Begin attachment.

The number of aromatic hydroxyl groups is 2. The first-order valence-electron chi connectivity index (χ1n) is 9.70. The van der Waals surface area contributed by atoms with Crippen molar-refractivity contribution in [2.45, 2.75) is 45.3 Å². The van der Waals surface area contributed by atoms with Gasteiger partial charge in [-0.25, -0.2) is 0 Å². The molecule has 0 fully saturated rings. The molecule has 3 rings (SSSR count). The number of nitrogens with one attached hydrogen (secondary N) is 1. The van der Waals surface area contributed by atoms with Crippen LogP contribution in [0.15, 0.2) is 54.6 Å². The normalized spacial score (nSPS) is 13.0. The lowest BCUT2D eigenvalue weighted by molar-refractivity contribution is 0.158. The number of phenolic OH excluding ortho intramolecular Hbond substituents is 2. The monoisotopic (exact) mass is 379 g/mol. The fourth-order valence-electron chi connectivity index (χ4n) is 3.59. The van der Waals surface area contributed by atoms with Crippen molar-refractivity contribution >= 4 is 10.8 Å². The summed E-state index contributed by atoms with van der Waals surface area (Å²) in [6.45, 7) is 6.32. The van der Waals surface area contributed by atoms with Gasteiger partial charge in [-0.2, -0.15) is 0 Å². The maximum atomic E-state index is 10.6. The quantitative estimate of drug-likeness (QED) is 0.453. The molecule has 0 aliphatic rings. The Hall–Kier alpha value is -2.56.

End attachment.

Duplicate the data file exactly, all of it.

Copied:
The number of aromatic hydroxyl groups is 2. The first-order valence-electron chi connectivity index (χ1n) is 9.70. The van der Waals surface area contributed by atoms with Crippen molar-refractivity contribution in [2.45, 2.75) is 45.3 Å². The van der Waals surface area contributed by atoms with Gasteiger partial charge in [-0.25, -0.2) is 0 Å². The molecule has 0 fully saturated rings. The molecule has 3 rings (SSSR count). The number of nitrogens with one attached hydrogen (secondary N) is 1. The van der Waals surface area contributed by atoms with Crippen LogP contribution in [0.15, 0.2) is 54.6 Å². The normalized spacial score (nSPS) is 13.0. The lowest BCUT2D eigenvalue weighted by molar-refractivity contribution is 0.158. The number of phenolic OH excluding ortho intramolecular Hbond substituents is 2. The monoisotopic (exact) mass is 379 g/mol. The fourth-order valence-electron chi connectivity index (χ4n) is 3.59. The van der Waals surface area contributed by atoms with Crippen molar-refractivity contribution >= 4 is 10.8 Å². The summed E-state index contributed by atoms with van der Waals surface area (Å²) in [6.45, 7) is 6.32. The van der Waals surface area contributed by atoms with Gasteiger partial charge in [-0.2, -0.15) is 0 Å². The maximum atomic E-state index is 10.6. The quantitative estimate of drug-likeness (QED) is 0.453. The molecule has 0 aliphatic rings. The Hall–Kier alpha value is -2.56.